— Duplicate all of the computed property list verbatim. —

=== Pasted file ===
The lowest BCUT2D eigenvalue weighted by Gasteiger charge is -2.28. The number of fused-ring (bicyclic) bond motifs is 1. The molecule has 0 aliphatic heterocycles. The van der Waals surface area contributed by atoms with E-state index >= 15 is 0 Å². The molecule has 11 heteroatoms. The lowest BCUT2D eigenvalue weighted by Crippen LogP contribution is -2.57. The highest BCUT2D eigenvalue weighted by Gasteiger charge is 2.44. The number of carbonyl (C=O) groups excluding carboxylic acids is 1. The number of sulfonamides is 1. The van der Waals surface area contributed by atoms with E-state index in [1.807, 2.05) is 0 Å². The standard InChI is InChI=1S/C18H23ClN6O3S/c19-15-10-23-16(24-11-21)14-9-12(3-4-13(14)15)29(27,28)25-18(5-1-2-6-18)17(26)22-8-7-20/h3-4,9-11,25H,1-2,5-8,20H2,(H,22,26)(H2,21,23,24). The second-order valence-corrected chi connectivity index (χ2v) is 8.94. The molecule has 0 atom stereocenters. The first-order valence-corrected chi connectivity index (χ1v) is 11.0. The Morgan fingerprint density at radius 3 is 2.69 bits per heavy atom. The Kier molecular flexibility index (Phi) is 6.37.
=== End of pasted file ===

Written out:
The lowest BCUT2D eigenvalue weighted by Gasteiger charge is -2.28. The number of fused-ring (bicyclic) bond motifs is 1. The molecule has 0 aliphatic heterocycles. The van der Waals surface area contributed by atoms with E-state index >= 15 is 0 Å². The molecule has 11 heteroatoms. The lowest BCUT2D eigenvalue weighted by Crippen LogP contribution is -2.57. The highest BCUT2D eigenvalue weighted by Gasteiger charge is 2.44. The number of carbonyl (C=O) groups excluding carboxylic acids is 1. The number of sulfonamides is 1. The van der Waals surface area contributed by atoms with E-state index in [1.807, 2.05) is 0 Å². The standard InChI is InChI=1S/C18H23ClN6O3S/c19-15-10-23-16(24-11-21)14-9-12(3-4-13(14)15)29(27,28)25-18(5-1-2-6-18)17(26)22-8-7-20/h3-4,9-11,25H,1-2,5-8,20H2,(H,22,26)(H2,21,23,24). The second-order valence-corrected chi connectivity index (χ2v) is 8.94. The molecule has 0 atom stereocenters. The first-order valence-corrected chi connectivity index (χ1v) is 11.0. The Morgan fingerprint density at radius 3 is 2.69 bits per heavy atom. The Kier molecular flexibility index (Phi) is 6.37.